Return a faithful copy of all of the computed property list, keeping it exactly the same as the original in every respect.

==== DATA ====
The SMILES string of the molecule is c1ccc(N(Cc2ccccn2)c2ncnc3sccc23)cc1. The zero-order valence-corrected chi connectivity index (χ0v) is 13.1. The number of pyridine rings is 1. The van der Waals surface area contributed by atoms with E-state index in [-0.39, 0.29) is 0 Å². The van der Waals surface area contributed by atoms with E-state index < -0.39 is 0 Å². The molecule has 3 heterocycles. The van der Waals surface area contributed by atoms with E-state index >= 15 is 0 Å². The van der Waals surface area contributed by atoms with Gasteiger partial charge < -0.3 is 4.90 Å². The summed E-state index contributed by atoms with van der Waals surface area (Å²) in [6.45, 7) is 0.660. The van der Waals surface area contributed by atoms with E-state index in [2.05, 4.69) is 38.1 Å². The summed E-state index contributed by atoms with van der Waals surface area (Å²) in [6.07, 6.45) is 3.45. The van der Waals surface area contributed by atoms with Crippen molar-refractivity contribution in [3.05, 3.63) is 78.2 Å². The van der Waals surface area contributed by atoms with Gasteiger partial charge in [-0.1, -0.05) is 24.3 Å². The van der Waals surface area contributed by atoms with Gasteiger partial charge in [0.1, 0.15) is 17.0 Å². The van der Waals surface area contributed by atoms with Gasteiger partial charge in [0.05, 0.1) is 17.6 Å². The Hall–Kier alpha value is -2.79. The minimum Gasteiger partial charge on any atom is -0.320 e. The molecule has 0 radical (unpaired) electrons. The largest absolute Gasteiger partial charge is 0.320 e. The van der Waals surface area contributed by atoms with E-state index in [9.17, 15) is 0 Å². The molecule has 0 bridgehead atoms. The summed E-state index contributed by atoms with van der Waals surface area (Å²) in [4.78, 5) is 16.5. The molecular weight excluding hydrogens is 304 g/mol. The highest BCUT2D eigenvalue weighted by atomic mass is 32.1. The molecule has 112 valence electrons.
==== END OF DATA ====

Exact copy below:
The SMILES string of the molecule is c1ccc(N(Cc2ccccn2)c2ncnc3sccc23)cc1. The zero-order valence-corrected chi connectivity index (χ0v) is 13.1. The number of pyridine rings is 1. The van der Waals surface area contributed by atoms with E-state index in [-0.39, 0.29) is 0 Å². The van der Waals surface area contributed by atoms with E-state index < -0.39 is 0 Å². The molecule has 3 heterocycles. The van der Waals surface area contributed by atoms with E-state index >= 15 is 0 Å². The van der Waals surface area contributed by atoms with Gasteiger partial charge < -0.3 is 4.90 Å². The summed E-state index contributed by atoms with van der Waals surface area (Å²) in [6.45, 7) is 0.660. The van der Waals surface area contributed by atoms with E-state index in [2.05, 4.69) is 38.1 Å². The summed E-state index contributed by atoms with van der Waals surface area (Å²) in [6.07, 6.45) is 3.45. The van der Waals surface area contributed by atoms with Crippen molar-refractivity contribution in [3.05, 3.63) is 78.2 Å². The van der Waals surface area contributed by atoms with Gasteiger partial charge in [-0.1, -0.05) is 24.3 Å². The van der Waals surface area contributed by atoms with Gasteiger partial charge in [0.1, 0.15) is 17.0 Å². The van der Waals surface area contributed by atoms with Gasteiger partial charge in [0.05, 0.1) is 17.6 Å². The Hall–Kier alpha value is -2.79. The minimum Gasteiger partial charge on any atom is -0.320 e. The molecule has 0 radical (unpaired) electrons. The largest absolute Gasteiger partial charge is 0.320 e. The van der Waals surface area contributed by atoms with E-state index in [9.17, 15) is 0 Å². The molecule has 0 bridgehead atoms. The summed E-state index contributed by atoms with van der Waals surface area (Å²) in [4.78, 5) is 16.5. The molecular weight excluding hydrogens is 304 g/mol. The highest BCUT2D eigenvalue weighted by atomic mass is 32.1. The molecule has 112 valence electrons.